Photo Courtesy of Michael Appleton/Mayoral Photography Office
“To those who are struggling: your city hears you, we see you, and help is on the way,” Mayor de Blasio said.
By Michael V. Cusenza
A collaboration between the U.S. Department of Defense, NYC Health + Hospitals, and Greater New York Hospital Association will provide mental health programs to support health care workers and first responders on the front lines of the COVID-19 pandemic, Mayor Bill de Blasio and First Lady Chirlane McCray recently announced.
According to de Blasio, the new program will tailor elements of the DOD’s combat stress management and resilience program for military personnel into needs assessments and a webinar training series to be used in civilian healthcare and first responder settings across the five boroughs. Trainings are expected to be available by the end of May.
“Our frontline heroes are fighting a war on two fronts,” de Blasio said. “They have been through so much to protect their fellow New Yorkers, and we will not allow them to shoulder the mental toll of this pandemic alone. To those who are struggling: your city hears you, we see you, and help is on the way.”
According to the administration, behavioral health and staff support leaders at local hospitals will receive formal training from military subject matter experts. Those who receive training will facilitate trainings to mental health specialists, spiritual care and second victim program leads at their respective health care systems. The “Train the Trainer” education will be available virtually on GHNYA hosted webinars for all participating NYC healthcare systems. To better support health care workers, in-person and virtual training sessions can be customized based on targeted needs assessments.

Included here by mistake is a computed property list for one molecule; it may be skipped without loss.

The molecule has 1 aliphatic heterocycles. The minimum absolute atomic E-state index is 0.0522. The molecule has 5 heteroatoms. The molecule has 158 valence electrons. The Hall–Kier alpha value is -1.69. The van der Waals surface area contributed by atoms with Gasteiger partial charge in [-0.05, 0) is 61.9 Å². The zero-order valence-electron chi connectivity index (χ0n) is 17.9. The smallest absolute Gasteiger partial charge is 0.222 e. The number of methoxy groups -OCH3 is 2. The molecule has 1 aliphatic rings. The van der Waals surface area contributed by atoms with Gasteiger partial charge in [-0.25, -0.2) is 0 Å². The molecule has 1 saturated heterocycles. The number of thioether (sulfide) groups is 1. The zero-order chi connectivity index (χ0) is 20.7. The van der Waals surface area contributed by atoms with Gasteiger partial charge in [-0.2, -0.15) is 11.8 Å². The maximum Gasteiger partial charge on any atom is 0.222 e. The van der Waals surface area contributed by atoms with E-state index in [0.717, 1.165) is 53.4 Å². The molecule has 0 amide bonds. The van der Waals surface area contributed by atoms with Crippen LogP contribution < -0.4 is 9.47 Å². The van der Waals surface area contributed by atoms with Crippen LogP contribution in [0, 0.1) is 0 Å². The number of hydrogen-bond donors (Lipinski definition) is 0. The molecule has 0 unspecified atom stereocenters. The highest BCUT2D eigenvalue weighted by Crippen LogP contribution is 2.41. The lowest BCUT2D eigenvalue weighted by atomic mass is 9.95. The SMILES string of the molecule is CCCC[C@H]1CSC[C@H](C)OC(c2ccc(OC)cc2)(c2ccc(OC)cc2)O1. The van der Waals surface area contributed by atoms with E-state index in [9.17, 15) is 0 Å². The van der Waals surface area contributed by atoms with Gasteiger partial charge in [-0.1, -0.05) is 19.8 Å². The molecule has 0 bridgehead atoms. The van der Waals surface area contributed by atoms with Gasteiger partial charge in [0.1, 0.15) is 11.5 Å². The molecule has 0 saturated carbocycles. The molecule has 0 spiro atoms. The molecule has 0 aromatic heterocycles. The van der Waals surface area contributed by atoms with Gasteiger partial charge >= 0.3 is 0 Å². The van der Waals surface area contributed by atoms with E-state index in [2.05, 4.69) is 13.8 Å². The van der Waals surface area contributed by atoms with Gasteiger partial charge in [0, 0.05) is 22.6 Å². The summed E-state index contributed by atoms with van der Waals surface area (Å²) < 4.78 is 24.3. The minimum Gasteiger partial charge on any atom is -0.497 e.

The DOD-led webinar trainings will begin late May for health care systems. NYC Health + Hospitals will begin to deploy trainers for facility-based trainings in early June.
“We are in the epicenter of this pandemic and our heroic healthcare workers are on the front lines providing lifesaving support to New Yorkers. Our providers are experiencing an immense amount of emotional-psychological trauma and stress, especially at our hardest-hit hospitals,” said NYC Health + Hospitals President and CEO Mitchell Katz, MD. “At NYC Health + Hospitals, we value each employee and we are grateful to the Mayor and DoD that we will able to support our workforce as they began to process, heal and move forward.”
Additionally, on Thursday, U.S. Rep. Grace Meng (D-Flushing) led members of the New York congressional delegation in sending a letter to President Donald Trump calling for the next coronavirus relief package to include mental health resources for frontline health care workers responding to the COVID-19 pandemic.
“Our brave frontline health care workers have been our heroes throughout this pandemic,” Meng said. “They have made enormous and selfless sacrifices, putting their safety on the line to care for patients and save lives. But the stress and anxiety from the exhaustive work they do is taking a huge emotional toll on many of these professionals. The impact of this pandemic on our health care community will be long-lasting; it may even outlast the coronavirus itself. The president and congressional leaders must make the mental health needs of our health care workers an essential and urgent priority, and I will continue to call for them to do so.”